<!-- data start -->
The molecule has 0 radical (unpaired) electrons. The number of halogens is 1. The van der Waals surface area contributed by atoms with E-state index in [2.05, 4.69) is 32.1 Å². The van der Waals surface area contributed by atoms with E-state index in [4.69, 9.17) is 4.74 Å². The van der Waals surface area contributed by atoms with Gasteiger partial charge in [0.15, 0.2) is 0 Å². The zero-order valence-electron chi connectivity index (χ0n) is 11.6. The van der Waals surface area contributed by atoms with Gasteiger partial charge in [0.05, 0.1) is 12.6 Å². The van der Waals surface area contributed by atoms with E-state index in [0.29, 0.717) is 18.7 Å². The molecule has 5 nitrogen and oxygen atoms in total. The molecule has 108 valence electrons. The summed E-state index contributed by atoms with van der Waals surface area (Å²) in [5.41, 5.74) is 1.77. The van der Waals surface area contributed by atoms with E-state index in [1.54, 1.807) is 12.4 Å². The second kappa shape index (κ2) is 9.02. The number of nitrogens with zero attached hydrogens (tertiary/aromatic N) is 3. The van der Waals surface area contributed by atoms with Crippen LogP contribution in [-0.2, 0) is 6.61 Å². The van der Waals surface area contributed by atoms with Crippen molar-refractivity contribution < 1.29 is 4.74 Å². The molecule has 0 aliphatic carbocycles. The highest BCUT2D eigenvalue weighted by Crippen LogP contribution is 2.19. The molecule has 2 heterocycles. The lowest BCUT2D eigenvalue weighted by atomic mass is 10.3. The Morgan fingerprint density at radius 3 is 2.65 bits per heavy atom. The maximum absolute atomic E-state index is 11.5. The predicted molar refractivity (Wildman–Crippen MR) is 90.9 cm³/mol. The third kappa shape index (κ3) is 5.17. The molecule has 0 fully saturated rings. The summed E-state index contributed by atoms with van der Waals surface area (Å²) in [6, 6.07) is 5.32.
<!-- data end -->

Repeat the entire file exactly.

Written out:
The molecule has 0 radical (unpaired) electrons. The number of halogens is 1. The van der Waals surface area contributed by atoms with E-state index in [2.05, 4.69) is 32.1 Å². The van der Waals surface area contributed by atoms with E-state index in [4.69, 9.17) is 4.74 Å². The van der Waals surface area contributed by atoms with Gasteiger partial charge in [0.15, 0.2) is 0 Å². The zero-order valence-electron chi connectivity index (χ0n) is 11.6. The van der Waals surface area contributed by atoms with Gasteiger partial charge in [0.05, 0.1) is 12.6 Å². The van der Waals surface area contributed by atoms with E-state index in [0.29, 0.717) is 18.7 Å². The molecule has 5 nitrogen and oxygen atoms in total. The molecule has 108 valence electrons. The summed E-state index contributed by atoms with van der Waals surface area (Å²) in [5.41, 5.74) is 1.77. The van der Waals surface area contributed by atoms with E-state index in [1.54, 1.807) is 12.4 Å². The second kappa shape index (κ2) is 9.02. The number of nitrogens with zero attached hydrogens (tertiary/aromatic N) is 3. The van der Waals surface area contributed by atoms with Crippen LogP contribution in [-0.2, 0) is 6.61 Å². The van der Waals surface area contributed by atoms with Crippen molar-refractivity contribution < 1.29 is 4.74 Å². The molecule has 0 aliphatic carbocycles. The highest BCUT2D eigenvalue weighted by Crippen LogP contribution is 2.19. The molecule has 2 heterocycles. The lowest BCUT2D eigenvalue weighted by atomic mass is 10.3. The Morgan fingerprint density at radius 3 is 2.65 bits per heavy atom. The maximum absolute atomic E-state index is 11.5. The predicted molar refractivity (Wildman–Crippen MR) is 90.9 cm³/mol. The third kappa shape index (κ3) is 5.17. The molecule has 0 fully saturated rings. The summed E-state index contributed by atoms with van der Waals surface area (Å²) in [6, 6.07) is 5.32.